What’s New in the Patient Safety World

July 2018

FDA on Surgical Fires



The FDA has just released a safety communication regarding surgical fires (FDA 2018). Though it does not contain any new revelations, it provides good recommendations to reduce surgical fires in a concise, practical manner.


It begins with a discussion of the fire triad and appropriately emphasizes the role of supplemental oxygen. As we have emphasized in so many of our own columns on surgical fires, it stresses that an open oxygen delivery system (eg. nasal cannula or mask) presents a greater risk of fire than a closed delivery system (laryngeal mask or endotracheal tube). It also notes the importance of draping techniques that avoid accumulation of oxygen in the surgical field.


We’ve discussed that surgical fires have in recent years been occurring more often in relatively “minor” procedures (eg. temporal artery biopsies, plastic procedures or removal of skin lesions on the head/neck). In such cases there may be no need for supplemental oxygen, yet supplemental oxygen is sometimes routinely provided. In others, use of supplemental oxygen is not anticipated but something occurs during the procedure that leads to its use. In both cases, it is critical that there be clear communication and coordination between the anesthesiologist and surgeon regarding cessation of oxygen administration when a heat source is about to be used.


The FDA recommends that health care professionals and staff who perform surgical procedures be trained in practices to reduce surgical fires. That training should include factors that increase the risk of surgical fires, how to manage fires that do occur, periodic fire drills, how to use carbon dioxide (CO2) fire extinguishers near or on patients, and evacuation procedures.


The FDA recommends a fire risk assessment at the beginning of each surgical procedure. We recommend that a fire risk assessment be done both during the presurgical “huddle” and as part of the surgical “timeout”. We continue to promote use of the SF VAMC Surgical Fire Risk Assessment Protocol, which can be embedded into your safe surgery checklist.


The FDA emphasizes the importance of communication, not only between the anesthesia professional delivering medical gases and the surgeon controlling the ignition source, but also amongst the operating room staff applying skin preparation agents and drapes.


The advisory has good recommendations regarding surgical suite items that may serve as fuel sources. It emphasizes the need to allow adequate drying time and prevent alcohol-based antiseptics from pooling during skin preparation and assess for pooling or other moisture to ensure dry conditions prior to draping. We’re glad to see they included one of our favorites to avoid in head/neck cases, the 26 ml applicator, in their recommendations (see our January 10, 2017 Patient Safety Tip of the Week “The 26-ml Applicator Strikes Again!”). But the FDA also cautions us to be aware of other surgical suite items that may serve as a fuel source, including products that may trap oxygen, such as surgical drapes, towels, sponges, and gauze – even those which claim to be "flame-resistant." They also mention patient-related sources such as hair and gastrointestinal gases. We’ve deferred including an article about a surgical fire related to flatus but, since the FDA mentions it, you can read it for yourselves (The Asahi Shimbun 2016)!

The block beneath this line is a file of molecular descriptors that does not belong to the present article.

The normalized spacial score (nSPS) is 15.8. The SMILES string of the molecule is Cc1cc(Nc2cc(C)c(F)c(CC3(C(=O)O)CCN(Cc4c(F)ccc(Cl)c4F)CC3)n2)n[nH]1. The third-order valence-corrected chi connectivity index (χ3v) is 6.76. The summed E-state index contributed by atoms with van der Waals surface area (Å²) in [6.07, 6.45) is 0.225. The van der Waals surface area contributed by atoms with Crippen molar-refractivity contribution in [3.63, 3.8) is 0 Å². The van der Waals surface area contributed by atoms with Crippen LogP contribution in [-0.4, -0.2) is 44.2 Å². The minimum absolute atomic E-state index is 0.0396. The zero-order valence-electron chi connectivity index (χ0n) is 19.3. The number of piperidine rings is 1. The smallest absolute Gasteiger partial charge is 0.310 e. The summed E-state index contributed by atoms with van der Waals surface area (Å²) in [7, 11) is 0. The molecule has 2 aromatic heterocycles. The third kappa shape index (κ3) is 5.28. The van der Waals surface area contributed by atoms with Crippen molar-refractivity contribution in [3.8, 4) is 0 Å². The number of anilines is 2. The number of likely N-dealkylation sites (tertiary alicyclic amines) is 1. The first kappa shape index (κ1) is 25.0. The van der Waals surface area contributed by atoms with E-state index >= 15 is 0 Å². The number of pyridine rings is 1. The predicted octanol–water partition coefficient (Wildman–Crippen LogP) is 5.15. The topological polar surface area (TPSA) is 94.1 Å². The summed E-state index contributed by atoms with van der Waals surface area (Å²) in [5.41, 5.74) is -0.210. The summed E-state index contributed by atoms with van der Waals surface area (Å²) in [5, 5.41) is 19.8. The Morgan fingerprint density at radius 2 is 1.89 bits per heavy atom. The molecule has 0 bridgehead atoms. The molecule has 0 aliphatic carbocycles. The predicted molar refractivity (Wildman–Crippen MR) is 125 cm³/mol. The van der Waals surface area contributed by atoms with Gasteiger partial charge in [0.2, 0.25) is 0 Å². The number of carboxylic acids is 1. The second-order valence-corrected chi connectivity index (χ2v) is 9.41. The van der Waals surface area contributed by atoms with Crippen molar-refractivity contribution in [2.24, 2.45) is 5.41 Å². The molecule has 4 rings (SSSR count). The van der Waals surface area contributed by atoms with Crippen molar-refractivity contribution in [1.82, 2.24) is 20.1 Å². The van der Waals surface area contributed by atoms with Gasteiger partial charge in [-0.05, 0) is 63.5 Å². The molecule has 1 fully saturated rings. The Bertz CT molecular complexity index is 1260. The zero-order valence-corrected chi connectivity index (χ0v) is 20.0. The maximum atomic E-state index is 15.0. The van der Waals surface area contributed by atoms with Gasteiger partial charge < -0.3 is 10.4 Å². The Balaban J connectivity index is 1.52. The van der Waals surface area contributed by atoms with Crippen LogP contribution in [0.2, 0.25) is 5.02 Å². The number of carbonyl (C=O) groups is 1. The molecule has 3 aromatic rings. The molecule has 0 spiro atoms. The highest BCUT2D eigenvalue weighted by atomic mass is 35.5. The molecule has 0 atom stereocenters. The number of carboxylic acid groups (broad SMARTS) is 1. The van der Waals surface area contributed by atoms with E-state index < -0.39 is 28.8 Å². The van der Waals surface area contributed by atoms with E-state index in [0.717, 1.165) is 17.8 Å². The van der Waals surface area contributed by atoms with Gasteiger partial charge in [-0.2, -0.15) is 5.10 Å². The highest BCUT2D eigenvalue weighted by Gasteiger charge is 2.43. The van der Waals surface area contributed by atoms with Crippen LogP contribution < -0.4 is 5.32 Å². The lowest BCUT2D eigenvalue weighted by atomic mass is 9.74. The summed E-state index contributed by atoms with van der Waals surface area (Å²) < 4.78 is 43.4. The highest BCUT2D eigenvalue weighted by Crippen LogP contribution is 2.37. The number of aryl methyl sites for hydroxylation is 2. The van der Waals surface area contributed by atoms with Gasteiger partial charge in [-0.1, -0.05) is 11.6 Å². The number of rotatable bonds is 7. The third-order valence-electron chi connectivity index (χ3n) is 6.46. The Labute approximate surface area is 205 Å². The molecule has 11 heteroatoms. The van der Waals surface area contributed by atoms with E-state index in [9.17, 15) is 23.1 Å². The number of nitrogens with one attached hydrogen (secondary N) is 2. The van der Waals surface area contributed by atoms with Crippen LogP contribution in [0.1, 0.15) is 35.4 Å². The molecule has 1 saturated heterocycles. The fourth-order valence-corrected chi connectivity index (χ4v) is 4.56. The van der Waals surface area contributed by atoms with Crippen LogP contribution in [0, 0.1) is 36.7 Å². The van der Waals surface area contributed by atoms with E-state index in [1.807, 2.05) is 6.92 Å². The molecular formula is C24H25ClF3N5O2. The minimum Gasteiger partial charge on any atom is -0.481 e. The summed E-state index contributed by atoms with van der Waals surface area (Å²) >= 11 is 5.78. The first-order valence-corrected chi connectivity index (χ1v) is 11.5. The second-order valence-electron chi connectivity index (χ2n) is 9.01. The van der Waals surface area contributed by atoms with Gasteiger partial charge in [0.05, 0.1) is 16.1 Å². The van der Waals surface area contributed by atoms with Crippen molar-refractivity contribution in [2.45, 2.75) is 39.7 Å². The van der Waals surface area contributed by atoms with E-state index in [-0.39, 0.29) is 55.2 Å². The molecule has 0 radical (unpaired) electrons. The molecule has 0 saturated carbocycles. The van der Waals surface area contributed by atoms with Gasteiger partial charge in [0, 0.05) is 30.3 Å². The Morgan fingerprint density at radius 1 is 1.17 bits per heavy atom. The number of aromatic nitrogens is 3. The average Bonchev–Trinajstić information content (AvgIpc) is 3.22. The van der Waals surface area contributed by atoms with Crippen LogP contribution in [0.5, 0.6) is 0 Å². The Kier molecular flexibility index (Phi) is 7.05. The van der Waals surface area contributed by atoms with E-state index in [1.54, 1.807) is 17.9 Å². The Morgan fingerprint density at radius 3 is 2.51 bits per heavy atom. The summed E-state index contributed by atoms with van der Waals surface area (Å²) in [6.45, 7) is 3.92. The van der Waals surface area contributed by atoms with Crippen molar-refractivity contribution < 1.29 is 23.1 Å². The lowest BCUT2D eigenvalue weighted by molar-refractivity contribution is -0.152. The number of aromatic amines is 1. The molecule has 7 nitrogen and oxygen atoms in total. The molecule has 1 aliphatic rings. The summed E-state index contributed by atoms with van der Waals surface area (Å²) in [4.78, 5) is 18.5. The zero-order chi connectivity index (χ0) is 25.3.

The section about devices that may serve as an ignition source is particularly good. First, it advises that alternatives be considered to using an ignition source for surgery of the head, neck, and upper chest if high concentrations of supplemental oxygen (greater than 30 percent) are being delivered. As above, if an ignition source must be used, be aware that it is safer to do so after allowing time for the oxygen concentration in the room to decrease. It may take several minutes for a reduction of oxygen concentration in the area even after stopping the gas or lowering its concentration.


It reminds us to inspect all instruments for evidence of insulation failure (device, wires, and connections) prior to use (and do not use if any defects are found). And it reminds us that, in addition to serving as an ignition source, monopolar energy use can directly result in unintended patient burns from capacitive coupling and intra-operative insulation failure. It recommends the following if a monopolar electrosurgical unit (ESU) is used:

When not in use, ignition sources, such as ESUs, electrocautery devices, fiber-optic illumination light sources and lasers should be placed in a designated area away from the patient (e.g., in a holster or a safety cover) and not directly on the patient or surgical drapes. It also reminds us about other less common potential ignition sources, such as drills and burrs, argon beam coagulators, and fiber-optic illuminators.


Lastly, it describes what to do if a fire occurs:


Surgical fires are devastating and should never occur. Using the precautions noted above and in our multiple columns on surgical fires listed below, you should be able to prevent them. But you must ensure that all staff are educated about surgical fires and do appropriate drills so that everyone knows their role in the unfortunate event that one should occur.



Our prior columns on surgical fires:








FDA (US Food & Drug Administration). Recommendations to Reduce Surgical Fires and Related Patient Injury: FDA Safety Communication. FDA Safety Communication 2018; May 29, 2018




The Asahi Shimbun. Fart blamed for fire during surgery; patient seriously burned. The Asahi Shimbun 2016; October 30, 2016




SF VAMC Surgical Fire Risk Assessment Protocol







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